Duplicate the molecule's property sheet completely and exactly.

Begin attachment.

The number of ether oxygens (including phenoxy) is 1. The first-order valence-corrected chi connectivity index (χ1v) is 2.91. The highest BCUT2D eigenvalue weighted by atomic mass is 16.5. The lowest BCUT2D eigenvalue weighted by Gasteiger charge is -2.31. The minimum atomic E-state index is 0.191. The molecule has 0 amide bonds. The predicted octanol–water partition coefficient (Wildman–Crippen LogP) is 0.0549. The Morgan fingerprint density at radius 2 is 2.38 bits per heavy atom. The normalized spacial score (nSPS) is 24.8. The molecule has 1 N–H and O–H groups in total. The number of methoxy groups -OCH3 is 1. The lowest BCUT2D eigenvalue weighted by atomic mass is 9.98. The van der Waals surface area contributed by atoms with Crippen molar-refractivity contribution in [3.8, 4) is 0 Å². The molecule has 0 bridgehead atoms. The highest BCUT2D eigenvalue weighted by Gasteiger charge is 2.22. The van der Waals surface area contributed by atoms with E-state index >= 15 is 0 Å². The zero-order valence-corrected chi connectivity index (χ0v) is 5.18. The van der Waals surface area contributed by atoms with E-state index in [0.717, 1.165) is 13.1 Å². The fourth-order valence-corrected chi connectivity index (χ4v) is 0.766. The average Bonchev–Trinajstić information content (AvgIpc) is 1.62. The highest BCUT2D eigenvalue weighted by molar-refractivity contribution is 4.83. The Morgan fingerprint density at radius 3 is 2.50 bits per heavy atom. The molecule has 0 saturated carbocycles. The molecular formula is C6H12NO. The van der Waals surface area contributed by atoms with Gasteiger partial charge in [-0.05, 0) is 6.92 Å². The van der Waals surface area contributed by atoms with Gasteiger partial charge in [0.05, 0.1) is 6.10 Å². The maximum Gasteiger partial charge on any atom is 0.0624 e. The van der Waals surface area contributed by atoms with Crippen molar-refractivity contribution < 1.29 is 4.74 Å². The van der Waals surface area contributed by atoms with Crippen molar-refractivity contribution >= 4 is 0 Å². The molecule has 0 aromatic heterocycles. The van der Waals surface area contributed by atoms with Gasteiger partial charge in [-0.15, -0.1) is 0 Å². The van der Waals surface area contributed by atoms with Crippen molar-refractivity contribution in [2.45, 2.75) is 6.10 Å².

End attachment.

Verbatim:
The number of ether oxygens (including phenoxy) is 1. The first-order valence-corrected chi connectivity index (χ1v) is 2.91. The highest BCUT2D eigenvalue weighted by atomic mass is 16.5. The lowest BCUT2D eigenvalue weighted by Gasteiger charge is -2.31. The minimum atomic E-state index is 0.191. The molecule has 0 amide bonds. The predicted octanol–water partition coefficient (Wildman–Crippen LogP) is 0.0549. The Morgan fingerprint density at radius 2 is 2.38 bits per heavy atom. The normalized spacial score (nSPS) is 24.8. The molecule has 1 N–H and O–H groups in total. The number of methoxy groups -OCH3 is 1. The lowest BCUT2D eigenvalue weighted by atomic mass is 9.98. The van der Waals surface area contributed by atoms with Crippen molar-refractivity contribution in [3.8, 4) is 0 Å². The molecule has 0 bridgehead atoms. The highest BCUT2D eigenvalue weighted by Gasteiger charge is 2.22. The van der Waals surface area contributed by atoms with E-state index >= 15 is 0 Å². The zero-order valence-corrected chi connectivity index (χ0v) is 5.18. The van der Waals surface area contributed by atoms with E-state index in [0.717, 1.165) is 13.1 Å². The fourth-order valence-corrected chi connectivity index (χ4v) is 0.766. The average Bonchev–Trinajstić information content (AvgIpc) is 1.62. The highest BCUT2D eigenvalue weighted by molar-refractivity contribution is 4.83. The Morgan fingerprint density at radius 3 is 2.50 bits per heavy atom. The molecule has 0 saturated carbocycles. The molecular formula is C6H12NO. The van der Waals surface area contributed by atoms with Gasteiger partial charge in [-0.05, 0) is 6.92 Å². The van der Waals surface area contributed by atoms with Gasteiger partial charge in [0.05, 0.1) is 6.10 Å². The maximum Gasteiger partial charge on any atom is 0.0624 e. The van der Waals surface area contributed by atoms with Crippen molar-refractivity contribution < 1.29 is 4.74 Å². The van der Waals surface area contributed by atoms with Crippen molar-refractivity contribution >= 4 is 0 Å². The molecule has 0 aromatic heterocycles. The van der Waals surface area contributed by atoms with Gasteiger partial charge in [-0.15, -0.1) is 0 Å². The van der Waals surface area contributed by atoms with Crippen molar-refractivity contribution in [2.45, 2.75) is 6.10 Å².